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I've just gotten back a corrected homework about differential equations, and now I need your help: Why is the ODE $u''(x)=u(x)\sqrt{x}$ homogeneous, but the PDE $u_{xx}(x,y)+u_{yy}(x,y)e^{\sin x}=1$ is inhomogeneous? In both cases we have a function of $x$ that is not related to $u$, namely $e^{\sin x}$ and $\sqrt{x}$, don't we? So I'd think that both are inhomogeneous.

What am I doing wrong here?

Cheers, Marie :)

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up vote 5 down vote accepted

Don't mix up notions of autonomous ODEs (where no direct instance of the independent variable can appear) and linear homogeneous equations. The equation $$ u''(x) - u(x)\sqrt x = 0 $$ is homogeneous since the RHS is zero but not autonomous due to the term $\sqrt{x}.$ W.r.t. the PDE $$ u_{xx}+u_{yy} \mathrm e^{\sin x} = 1 $$ the RHS is non-zero, so the PDE is not homogeneous.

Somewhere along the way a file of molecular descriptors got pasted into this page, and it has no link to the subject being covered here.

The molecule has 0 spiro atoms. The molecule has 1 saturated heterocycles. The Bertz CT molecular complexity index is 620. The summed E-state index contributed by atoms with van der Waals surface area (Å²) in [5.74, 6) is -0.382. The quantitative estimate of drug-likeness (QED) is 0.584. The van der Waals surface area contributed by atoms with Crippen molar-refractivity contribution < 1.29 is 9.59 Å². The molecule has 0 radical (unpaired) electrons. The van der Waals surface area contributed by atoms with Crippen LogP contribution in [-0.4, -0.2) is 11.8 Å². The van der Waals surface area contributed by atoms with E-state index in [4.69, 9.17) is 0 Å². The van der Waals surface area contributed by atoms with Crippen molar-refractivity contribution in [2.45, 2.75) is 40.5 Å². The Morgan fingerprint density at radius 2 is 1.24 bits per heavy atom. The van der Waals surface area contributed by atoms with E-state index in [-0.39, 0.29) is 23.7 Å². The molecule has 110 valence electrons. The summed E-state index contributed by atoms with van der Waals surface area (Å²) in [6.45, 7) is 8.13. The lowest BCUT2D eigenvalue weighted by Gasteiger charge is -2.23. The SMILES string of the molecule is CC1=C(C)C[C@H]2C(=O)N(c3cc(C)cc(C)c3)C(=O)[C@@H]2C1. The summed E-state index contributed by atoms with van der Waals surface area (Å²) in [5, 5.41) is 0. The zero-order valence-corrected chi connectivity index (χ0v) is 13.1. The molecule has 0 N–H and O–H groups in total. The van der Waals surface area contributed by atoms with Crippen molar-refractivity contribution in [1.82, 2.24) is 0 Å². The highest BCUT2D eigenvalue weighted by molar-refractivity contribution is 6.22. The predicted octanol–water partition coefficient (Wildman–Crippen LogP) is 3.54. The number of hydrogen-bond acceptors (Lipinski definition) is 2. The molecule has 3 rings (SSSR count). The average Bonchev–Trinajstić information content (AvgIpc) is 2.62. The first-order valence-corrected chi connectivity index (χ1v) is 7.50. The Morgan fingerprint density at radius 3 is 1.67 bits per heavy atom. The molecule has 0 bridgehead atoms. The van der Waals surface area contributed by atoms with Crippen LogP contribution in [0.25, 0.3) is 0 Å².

Some more examples:

  1. homogeneous autonomous $$ u'(x)+u(x) = 0. $$

  2. homogeneous non-autonomous $$ u''(x)+\color{red}{x}\cdot u(x) = 0 $$

  3. non-homogeneous autonomous $$ u'(x)-2u(x) = \color{red}{1} $$

  4. non-homogeneous non-autonomous $$ u''(x)+\color{red}{x}\cdot u'(x) = \color{red}{x^2+1} $$

where red color is used to highlight terms which bring "non" into the classification.

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okay, the RHS is supposed to be $=1$, sorry! – Marie. P. Mar 22 '12 at 9:22
@Marie.P.: ok, added to the answer. Is it clear now? – Ilya Mar 22 '12 at 9:26
crystalclear! Awesome, thanks! – Marie. P. Mar 22 '12 at 9:32

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